The second section of the investigation will look further in Socrates positive involvement in the radical democracy of ancient Greece. The radical democracy of Athens had citizens paid by the state to participate in public affairs. Regardless of social status and wealth, all men were to be equal and participated in these affairs to create a democracy. Socrates alone, would begin and influence many to amplify philosophy and thinking. Socrates believed that philosophy should achieve practical results for the greater well-being of society. He attempted to establish an ethical system based on human reason rather than theological doctrine and pointed out that human choice was motivated by the desire for happiness. He believed that ultimate wisdom came from knowing oneself, so the more a person knew, the greater his or her ability to reason and make choices that will bring true happiness. Socrates had a level of leadership and influential presence through his words and brilliant linguistics, as well as insightful philosophy that seized great wisdom and understanding of the world. He would mentor Plato, Xenophon and many other great philosophers to practice the wisdom that he had shared. Aristotle who was mentored by Plato, would later write one of his most famous books “Rhetoric”. Socrates, besides proving to be a very philosophical and positively influential figure, had helped many other philosophers continue on their own journey that would further contribute to the early stages of Western philosophy.
One of Socrates’s greatest contribution in the radical democracy of Athens was creating the Socratic Method, a form of cooperative argumentative dialogue between individuals, based on asking questions over and over again to stimulate critical thinking, reasoning, and logic. This method of asking questions humbles the student so that they are willing to learn after they are unable to answer any more questions. Socrates sought to expose contradictions in the students’ thoughts and ideas to then guide them to a solid and tenable conclusion through exploring every situation possible. Within the Socratic Method was another form of philosophical intellectualism called Socratic irony. This thought explains of a person pretending to be ignorant, who is then willing to learn from others. Through listening, the person utilizing the Socratic irony would ask adroit questions which then exposes the weaknesses in the other person’s argument. As astonishing as Socrates was, he never believed his pupils were his students, but rather a friend. Socrates himself was a humble man and knew he could learn from others smarter than himself. He would often explore to find an individual smarter than him a particular area and utilize his Socratic Method to learn even more.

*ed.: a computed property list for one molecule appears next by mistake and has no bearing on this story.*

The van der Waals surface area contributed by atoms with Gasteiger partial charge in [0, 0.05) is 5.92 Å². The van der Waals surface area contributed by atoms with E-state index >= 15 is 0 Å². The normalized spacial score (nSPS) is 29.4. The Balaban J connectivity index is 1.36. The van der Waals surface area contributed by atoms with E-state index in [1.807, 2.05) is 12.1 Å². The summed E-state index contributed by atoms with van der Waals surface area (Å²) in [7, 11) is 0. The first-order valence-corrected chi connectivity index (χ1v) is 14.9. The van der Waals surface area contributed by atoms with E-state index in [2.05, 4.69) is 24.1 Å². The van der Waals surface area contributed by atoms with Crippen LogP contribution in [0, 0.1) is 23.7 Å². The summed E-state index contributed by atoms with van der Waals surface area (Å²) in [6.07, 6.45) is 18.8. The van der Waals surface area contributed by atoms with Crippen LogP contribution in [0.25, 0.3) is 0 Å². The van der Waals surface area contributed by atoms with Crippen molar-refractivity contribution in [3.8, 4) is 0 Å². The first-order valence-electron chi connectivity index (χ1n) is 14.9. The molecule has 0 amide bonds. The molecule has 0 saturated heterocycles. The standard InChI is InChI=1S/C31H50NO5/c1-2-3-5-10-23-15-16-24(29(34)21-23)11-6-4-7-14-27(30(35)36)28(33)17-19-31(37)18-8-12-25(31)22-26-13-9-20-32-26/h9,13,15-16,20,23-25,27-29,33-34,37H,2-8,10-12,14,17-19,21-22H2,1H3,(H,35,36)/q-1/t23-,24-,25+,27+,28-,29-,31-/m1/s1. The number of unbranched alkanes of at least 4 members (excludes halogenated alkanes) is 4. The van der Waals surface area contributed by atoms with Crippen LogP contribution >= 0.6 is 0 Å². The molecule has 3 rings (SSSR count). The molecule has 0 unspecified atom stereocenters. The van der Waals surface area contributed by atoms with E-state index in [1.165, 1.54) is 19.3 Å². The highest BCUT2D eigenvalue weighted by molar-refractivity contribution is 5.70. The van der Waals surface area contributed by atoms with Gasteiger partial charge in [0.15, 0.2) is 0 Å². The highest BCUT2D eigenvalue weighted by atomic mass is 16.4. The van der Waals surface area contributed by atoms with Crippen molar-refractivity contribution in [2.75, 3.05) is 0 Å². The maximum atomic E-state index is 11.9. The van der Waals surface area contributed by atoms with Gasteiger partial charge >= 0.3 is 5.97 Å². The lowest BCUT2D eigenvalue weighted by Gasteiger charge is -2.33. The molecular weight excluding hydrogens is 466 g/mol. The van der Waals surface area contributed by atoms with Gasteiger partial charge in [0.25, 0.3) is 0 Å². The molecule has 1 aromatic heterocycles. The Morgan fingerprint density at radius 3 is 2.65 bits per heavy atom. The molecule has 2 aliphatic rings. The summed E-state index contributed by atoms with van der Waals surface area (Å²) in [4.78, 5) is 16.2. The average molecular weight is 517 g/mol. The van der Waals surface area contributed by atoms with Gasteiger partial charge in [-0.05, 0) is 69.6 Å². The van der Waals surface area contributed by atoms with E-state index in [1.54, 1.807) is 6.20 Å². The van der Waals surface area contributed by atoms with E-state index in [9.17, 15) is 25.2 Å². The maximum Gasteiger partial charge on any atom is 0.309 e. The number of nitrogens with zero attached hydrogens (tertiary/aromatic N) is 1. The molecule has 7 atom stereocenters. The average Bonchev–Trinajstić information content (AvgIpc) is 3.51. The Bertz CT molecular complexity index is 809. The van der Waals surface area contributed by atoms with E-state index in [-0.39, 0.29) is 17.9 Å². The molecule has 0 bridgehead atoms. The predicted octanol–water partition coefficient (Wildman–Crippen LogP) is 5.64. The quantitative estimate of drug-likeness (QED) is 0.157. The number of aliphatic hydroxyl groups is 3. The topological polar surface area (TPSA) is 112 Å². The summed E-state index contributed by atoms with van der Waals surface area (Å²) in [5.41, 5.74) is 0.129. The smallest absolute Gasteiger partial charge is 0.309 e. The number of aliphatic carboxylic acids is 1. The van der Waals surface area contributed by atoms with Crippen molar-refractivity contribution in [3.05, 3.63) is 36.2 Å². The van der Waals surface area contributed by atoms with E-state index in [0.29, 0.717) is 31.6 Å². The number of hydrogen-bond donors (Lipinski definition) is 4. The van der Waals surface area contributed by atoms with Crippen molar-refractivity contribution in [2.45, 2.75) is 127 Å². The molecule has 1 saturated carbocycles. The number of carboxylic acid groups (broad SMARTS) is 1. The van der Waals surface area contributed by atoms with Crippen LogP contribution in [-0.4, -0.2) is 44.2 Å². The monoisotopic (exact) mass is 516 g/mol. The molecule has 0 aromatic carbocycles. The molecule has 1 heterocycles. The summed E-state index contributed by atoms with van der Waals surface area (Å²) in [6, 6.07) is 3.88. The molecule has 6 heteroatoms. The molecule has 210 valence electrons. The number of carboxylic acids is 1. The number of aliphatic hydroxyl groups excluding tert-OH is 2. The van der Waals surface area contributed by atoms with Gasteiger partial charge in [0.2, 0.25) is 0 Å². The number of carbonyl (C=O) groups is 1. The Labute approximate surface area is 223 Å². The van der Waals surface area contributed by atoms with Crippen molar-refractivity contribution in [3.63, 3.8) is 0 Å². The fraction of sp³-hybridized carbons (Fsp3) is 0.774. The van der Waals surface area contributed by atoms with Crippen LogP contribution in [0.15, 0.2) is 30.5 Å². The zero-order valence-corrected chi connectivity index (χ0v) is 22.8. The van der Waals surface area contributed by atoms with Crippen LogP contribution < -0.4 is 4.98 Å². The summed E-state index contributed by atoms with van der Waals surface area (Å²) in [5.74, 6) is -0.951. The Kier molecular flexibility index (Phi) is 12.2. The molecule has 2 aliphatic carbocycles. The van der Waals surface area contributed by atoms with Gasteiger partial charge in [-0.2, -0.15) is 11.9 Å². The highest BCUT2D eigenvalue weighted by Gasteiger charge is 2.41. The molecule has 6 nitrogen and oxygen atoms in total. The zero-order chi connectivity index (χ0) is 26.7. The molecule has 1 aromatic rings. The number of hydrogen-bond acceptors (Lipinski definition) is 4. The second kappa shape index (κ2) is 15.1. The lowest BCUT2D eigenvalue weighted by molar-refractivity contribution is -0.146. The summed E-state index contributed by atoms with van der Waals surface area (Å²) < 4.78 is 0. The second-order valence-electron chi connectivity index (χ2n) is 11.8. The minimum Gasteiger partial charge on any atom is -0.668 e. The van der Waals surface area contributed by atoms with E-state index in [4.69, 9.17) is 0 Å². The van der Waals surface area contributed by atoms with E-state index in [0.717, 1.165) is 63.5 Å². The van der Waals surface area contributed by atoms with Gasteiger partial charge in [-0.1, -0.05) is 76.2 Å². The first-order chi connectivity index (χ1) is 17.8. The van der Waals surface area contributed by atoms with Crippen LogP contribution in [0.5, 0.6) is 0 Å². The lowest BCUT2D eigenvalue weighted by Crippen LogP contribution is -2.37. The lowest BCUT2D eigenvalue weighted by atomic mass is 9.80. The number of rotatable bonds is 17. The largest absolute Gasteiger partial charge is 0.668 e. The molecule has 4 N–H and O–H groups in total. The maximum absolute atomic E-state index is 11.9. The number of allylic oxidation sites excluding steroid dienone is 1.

In conclusion, although Socrates had committed a few contradictory actions that denied himself as a philosopher, such as sleeping with his students and harbouring a low opinion of specific professions and gender, it is important to recognise that Socrates sexism was considered ordinary at his time. The definition of equality had changed throughout time and a few opposing actions committed by Socrates such as believing that poetry is only for children, women and slaves, this does not defy him as a great philosopher. Socrates had methodically created his influential teaching techniques and was a humble learner who viewed other philosophers and pupils as a friend an often as someone smarter than himself. He had influenced many other philosophers and crafted the foundations of modern Western philosophy, therefore to no extent, was Socrates’s death justified due to his involvement in the radical democracy of Ancient Greece.